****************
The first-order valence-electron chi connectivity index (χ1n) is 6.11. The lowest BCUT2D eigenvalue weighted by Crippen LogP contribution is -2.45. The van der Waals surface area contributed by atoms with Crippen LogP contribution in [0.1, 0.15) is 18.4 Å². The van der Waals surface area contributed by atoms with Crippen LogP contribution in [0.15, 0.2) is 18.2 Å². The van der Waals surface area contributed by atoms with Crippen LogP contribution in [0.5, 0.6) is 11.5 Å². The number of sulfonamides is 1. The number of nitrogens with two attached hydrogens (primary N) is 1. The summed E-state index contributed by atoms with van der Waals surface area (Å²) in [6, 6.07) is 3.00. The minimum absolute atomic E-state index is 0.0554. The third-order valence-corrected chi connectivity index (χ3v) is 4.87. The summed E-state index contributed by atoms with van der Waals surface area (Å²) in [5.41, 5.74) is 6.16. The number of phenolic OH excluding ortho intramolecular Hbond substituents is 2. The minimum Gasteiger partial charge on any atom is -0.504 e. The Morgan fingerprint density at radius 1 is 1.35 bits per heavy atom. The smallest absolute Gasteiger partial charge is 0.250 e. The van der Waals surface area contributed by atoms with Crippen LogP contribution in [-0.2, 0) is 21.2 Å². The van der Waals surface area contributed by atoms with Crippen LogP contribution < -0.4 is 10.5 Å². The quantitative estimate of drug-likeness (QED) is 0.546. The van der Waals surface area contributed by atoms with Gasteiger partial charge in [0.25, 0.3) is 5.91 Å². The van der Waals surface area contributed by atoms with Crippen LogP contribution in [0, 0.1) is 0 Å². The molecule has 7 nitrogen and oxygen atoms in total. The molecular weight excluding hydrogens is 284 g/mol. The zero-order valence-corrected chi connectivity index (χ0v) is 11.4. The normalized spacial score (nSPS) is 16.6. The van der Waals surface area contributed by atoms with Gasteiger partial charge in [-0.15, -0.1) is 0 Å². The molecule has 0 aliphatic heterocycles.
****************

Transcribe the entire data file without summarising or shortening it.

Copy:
The first-order valence-electron chi connectivity index (χ1n) is 6.11. The lowest BCUT2D eigenvalue weighted by Crippen LogP contribution is -2.45. The van der Waals surface area contributed by atoms with Crippen LogP contribution in [0.1, 0.15) is 18.4 Å². The van der Waals surface area contributed by atoms with Crippen LogP contribution in [0.15, 0.2) is 18.2 Å². The van der Waals surface area contributed by atoms with Crippen LogP contribution in [0.5, 0.6) is 11.5 Å². The number of sulfonamides is 1. The number of nitrogens with two attached hydrogens (primary N) is 1. The summed E-state index contributed by atoms with van der Waals surface area (Å²) in [6, 6.07) is 3.00. The minimum absolute atomic E-state index is 0.0554. The third-order valence-corrected chi connectivity index (χ3v) is 4.87. The summed E-state index contributed by atoms with van der Waals surface area (Å²) in [5.41, 5.74) is 6.16. The number of phenolic OH excluding ortho intramolecular Hbond substituents is 2. The minimum Gasteiger partial charge on any atom is -0.504 e. The Morgan fingerprint density at radius 1 is 1.35 bits per heavy atom. The smallest absolute Gasteiger partial charge is 0.250 e. The van der Waals surface area contributed by atoms with Crippen LogP contribution in [-0.2, 0) is 21.2 Å². The van der Waals surface area contributed by atoms with Crippen LogP contribution < -0.4 is 10.5 Å². The quantitative estimate of drug-likeness (QED) is 0.546. The van der Waals surface area contributed by atoms with Gasteiger partial charge in [0.25, 0.3) is 5.91 Å². The van der Waals surface area contributed by atoms with Crippen LogP contribution in [0, 0.1) is 0 Å². The molecule has 7 nitrogen and oxygen atoms in total. The molecular weight excluding hydrogens is 284 g/mol. The zero-order valence-corrected chi connectivity index (χ0v) is 11.4. The normalized spacial score (nSPS) is 16.6. The van der Waals surface area contributed by atoms with Gasteiger partial charge in [-0.15, -0.1) is 0 Å². The molecule has 0 aliphatic heterocycles.